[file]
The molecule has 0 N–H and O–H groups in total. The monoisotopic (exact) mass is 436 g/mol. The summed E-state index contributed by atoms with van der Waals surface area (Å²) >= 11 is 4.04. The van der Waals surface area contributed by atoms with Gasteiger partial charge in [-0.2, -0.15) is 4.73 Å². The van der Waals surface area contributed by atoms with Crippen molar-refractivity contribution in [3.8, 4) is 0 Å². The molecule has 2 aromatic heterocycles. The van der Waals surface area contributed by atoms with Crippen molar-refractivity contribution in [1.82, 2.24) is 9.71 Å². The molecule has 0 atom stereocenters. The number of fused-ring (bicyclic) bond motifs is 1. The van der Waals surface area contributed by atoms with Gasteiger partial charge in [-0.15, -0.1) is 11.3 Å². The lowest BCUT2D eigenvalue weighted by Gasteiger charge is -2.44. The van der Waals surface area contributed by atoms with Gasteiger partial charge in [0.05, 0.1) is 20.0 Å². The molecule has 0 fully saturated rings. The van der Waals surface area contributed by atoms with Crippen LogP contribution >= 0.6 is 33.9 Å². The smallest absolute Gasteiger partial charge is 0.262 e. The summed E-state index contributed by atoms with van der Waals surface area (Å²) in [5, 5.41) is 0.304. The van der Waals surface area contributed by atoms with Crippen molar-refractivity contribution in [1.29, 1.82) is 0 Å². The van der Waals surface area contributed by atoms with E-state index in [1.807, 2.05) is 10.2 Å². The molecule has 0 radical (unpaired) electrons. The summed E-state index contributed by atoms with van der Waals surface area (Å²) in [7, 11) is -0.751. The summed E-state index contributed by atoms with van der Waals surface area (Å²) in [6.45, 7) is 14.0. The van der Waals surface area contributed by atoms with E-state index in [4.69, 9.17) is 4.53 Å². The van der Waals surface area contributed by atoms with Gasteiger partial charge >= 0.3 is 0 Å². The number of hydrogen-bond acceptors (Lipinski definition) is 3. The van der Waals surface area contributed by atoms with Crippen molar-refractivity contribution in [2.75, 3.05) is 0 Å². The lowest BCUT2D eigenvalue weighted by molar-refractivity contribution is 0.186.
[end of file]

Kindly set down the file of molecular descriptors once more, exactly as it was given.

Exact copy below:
The molecule has 0 N–H and O–H groups in total. The monoisotopic (exact) mass is 436 g/mol. The summed E-state index contributed by atoms with van der Waals surface area (Å²) >= 11 is 4.04. The van der Waals surface area contributed by atoms with Gasteiger partial charge in [-0.2, -0.15) is 4.73 Å². The van der Waals surface area contributed by atoms with Crippen molar-refractivity contribution in [3.8, 4) is 0 Å². The molecule has 2 aromatic heterocycles. The van der Waals surface area contributed by atoms with Crippen molar-refractivity contribution in [1.82, 2.24) is 9.71 Å². The molecule has 0 atom stereocenters. The number of fused-ring (bicyclic) bond motifs is 1. The van der Waals surface area contributed by atoms with Gasteiger partial charge in [-0.15, -0.1) is 11.3 Å². The lowest BCUT2D eigenvalue weighted by Gasteiger charge is -2.44. The van der Waals surface area contributed by atoms with Gasteiger partial charge in [0.05, 0.1) is 20.0 Å². The molecule has 0 fully saturated rings. The van der Waals surface area contributed by atoms with Crippen LogP contribution >= 0.6 is 33.9 Å². The smallest absolute Gasteiger partial charge is 0.262 e. The summed E-state index contributed by atoms with van der Waals surface area (Å²) in [5, 5.41) is 0.304. The van der Waals surface area contributed by atoms with Crippen molar-refractivity contribution in [1.29, 1.82) is 0 Å². The van der Waals surface area contributed by atoms with E-state index in [1.807, 2.05) is 10.2 Å². The molecule has 0 radical (unpaired) electrons. The summed E-state index contributed by atoms with van der Waals surface area (Å²) in [7, 11) is -0.751. The summed E-state index contributed by atoms with van der Waals surface area (Å²) in [6.45, 7) is 14.0. The van der Waals surface area contributed by atoms with E-state index in [4.69, 9.17) is 4.53 Å². The van der Waals surface area contributed by atoms with Gasteiger partial charge >= 0.3 is 0 Å². The number of hydrogen-bond acceptors (Lipinski definition) is 3. The van der Waals surface area contributed by atoms with Crippen molar-refractivity contribution in [2.75, 3.05) is 0 Å². The lowest BCUT2D eigenvalue weighted by molar-refractivity contribution is 0.186.